In the meantime maybe Geraghty can make the website work, if nothing else.

  4. The Jet Blue-Spirit merger is starting to remind me of the merger of the Pennsylvania and New York Central railroads into the Penn Central in 1968. Two failing railroads focused on their merger to the exclusion of modernization. By the time regulators approved the deal (forcing the inclusion of an even sicker New Haven railroad), it was much too late and Penn Central went bankrupt less than two years after the merger. With Jet Blue-Spirit, it won’t come to a bankruptcy, but one of the big carriers will end up getting the merged airline for a song.

  5. Stock sis the same price as yesterday. I knew Gary was a bad tabloid writer but the amount of crap this guy puts on the internet is insane.

  6. sammons wrote:

    “The Jet Blue-Spirit merger is starting to remind me of the merger of the Pennsylvania and New York Central railroads into the Penn Central in 1968. Two failing railroads focused on their merger to the exclusion of modernization.”

    Good reference point, except in those days passenger trains were dying and in this era passenger air travel is a license to print money unless you’re doing it very badly, as JetBlue is.

    At any rate we have plenty of modern documentary evidence proving that when you glue two sick airlines together, you don’t get one healthy one. You get a bigger, sicker one. History tells us the JetBlue-spirit mashup with be in Airline ICU within three years; B6 can’t even run the shoestring operation it’s got, never mind scaling up to add 200 more planes.

  7. I don’t care much for Jetblue, but like that they offer premium cabin competition to the majors. So in that respect i hope they find a footing.

  8. They’ve never been the same since they let Marty St. George walk out the door. It’s been a nosedive ever since he left. Geraghty is just another lawyer cosplaying an airline executive. She will just continue his failed policies

  9. The departure of Hayes signals that they expect the merger to be rejected and he wants to exit before the fallout (regardless someone will be on the hook for the financial ramifications) or the Board has been planning his departure be it willingly or coerced to step down. Neither JB or SPIRIT are financially sound operations and overpaying to acquire a competitor rarely works out (Alaska did it with VA) but generally unsuccessful. The integration of these two very different AIrlines never made any sense from the getgo and the consumer will be a loser in the grand scheme of things.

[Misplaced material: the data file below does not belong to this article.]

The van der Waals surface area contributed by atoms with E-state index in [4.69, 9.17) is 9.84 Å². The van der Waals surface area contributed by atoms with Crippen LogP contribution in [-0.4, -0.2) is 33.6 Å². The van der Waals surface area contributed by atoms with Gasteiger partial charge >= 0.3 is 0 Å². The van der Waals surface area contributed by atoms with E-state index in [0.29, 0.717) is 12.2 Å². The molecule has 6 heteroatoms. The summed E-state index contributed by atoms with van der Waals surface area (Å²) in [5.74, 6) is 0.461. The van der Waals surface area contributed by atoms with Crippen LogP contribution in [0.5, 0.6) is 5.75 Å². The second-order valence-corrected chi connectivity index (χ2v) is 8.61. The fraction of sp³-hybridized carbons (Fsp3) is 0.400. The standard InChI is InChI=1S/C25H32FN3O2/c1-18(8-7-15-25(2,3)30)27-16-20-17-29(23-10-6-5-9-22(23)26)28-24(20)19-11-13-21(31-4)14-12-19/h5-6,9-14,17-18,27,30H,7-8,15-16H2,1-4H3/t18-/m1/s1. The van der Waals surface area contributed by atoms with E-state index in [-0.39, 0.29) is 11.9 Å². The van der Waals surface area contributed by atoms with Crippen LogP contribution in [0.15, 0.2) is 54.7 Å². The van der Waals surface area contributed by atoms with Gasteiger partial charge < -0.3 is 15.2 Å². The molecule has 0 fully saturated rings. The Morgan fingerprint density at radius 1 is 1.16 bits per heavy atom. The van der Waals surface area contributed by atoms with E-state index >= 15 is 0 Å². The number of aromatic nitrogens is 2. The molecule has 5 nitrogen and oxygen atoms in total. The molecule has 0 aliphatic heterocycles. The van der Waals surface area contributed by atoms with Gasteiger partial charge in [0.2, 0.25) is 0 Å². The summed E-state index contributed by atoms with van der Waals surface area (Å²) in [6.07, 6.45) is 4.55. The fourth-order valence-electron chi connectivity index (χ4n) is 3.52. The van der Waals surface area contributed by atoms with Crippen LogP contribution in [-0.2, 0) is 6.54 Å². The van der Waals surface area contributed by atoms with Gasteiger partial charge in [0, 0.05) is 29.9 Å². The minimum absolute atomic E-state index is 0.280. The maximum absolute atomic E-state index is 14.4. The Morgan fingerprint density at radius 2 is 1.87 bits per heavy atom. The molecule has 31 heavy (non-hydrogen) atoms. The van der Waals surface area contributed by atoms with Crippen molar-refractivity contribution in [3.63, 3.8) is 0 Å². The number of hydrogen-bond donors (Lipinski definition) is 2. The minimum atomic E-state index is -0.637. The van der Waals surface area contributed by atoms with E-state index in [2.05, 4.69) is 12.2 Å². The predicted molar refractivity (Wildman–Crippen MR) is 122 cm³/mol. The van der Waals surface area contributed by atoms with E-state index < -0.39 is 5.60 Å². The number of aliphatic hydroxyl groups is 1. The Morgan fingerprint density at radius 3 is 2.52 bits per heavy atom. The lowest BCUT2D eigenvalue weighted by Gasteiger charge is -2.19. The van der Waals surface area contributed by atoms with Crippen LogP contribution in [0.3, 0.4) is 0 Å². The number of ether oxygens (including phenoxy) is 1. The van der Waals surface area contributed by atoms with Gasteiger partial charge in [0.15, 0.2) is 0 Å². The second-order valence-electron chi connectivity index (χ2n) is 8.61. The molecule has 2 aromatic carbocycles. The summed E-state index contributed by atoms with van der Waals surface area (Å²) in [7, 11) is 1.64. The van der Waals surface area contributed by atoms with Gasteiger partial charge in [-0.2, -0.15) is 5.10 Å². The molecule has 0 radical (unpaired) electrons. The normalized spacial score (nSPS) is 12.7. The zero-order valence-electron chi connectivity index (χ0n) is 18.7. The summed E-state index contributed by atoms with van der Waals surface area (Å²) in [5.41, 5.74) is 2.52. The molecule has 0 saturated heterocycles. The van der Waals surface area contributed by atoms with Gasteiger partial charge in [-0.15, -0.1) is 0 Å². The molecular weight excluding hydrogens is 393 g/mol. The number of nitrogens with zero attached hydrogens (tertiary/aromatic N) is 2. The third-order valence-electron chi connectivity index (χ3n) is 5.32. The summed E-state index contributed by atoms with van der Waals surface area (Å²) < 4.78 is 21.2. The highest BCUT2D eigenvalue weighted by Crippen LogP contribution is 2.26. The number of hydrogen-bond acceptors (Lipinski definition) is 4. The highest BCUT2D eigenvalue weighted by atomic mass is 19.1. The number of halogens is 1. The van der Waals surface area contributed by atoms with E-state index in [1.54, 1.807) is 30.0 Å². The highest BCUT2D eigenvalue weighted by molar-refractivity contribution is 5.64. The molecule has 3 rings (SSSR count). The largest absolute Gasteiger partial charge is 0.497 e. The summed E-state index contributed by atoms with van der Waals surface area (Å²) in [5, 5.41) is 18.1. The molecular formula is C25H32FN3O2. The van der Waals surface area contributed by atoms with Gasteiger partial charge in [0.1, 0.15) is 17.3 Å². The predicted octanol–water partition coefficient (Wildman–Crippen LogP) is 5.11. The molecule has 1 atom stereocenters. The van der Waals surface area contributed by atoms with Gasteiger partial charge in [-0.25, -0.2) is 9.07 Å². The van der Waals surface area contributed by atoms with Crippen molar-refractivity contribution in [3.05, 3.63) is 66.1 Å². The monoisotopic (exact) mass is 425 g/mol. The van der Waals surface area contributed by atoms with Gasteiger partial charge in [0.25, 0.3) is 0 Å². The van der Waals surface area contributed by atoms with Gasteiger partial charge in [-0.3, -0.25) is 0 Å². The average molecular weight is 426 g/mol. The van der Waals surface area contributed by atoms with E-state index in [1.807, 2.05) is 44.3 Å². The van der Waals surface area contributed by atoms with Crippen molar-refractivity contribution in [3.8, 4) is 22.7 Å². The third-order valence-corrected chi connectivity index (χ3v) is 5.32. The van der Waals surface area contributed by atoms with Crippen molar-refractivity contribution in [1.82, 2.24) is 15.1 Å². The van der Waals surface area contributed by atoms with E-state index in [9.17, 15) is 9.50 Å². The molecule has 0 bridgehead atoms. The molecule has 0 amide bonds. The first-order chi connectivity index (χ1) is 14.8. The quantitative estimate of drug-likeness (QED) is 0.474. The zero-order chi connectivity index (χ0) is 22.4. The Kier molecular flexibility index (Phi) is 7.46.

10. Improving on time performance & re-accommodation of pax when flights are canceled and/or during IROPs so that they’re NOT left in the lurch when that happens would be a good start, as these two recurring/chronic problems over the past ~5 years are the reasons why we avoid the airline for our own travel, and/or for bookings I do for others.

  11. When a business is poorly run the results trickle down.and when your employees morale starts to sink so does your business.

  12. JetBlue is probably better off being parted out at this point selling off certain assets (JFK slots/Operation to AA, BOS to whoever not named DL and FLL to either UAL or DL). JetBlue’s biggest mistake was straying from their original blueprint and trying to take on the Big Three with their version of Premium FC and then the TransAtlantic flying. They are attempting to be More than they can handle and You cannot be Everything to All types of Customer. Either you offer FC fleet wide or forget about it. TransAtlantic on a Narrowbody…..no thanks. Once Neelemann left JB it has been downhill in a continuous spiral. Merging with SPIRIT is a colossal mistake……serious miscalculation of an integration going smoothly.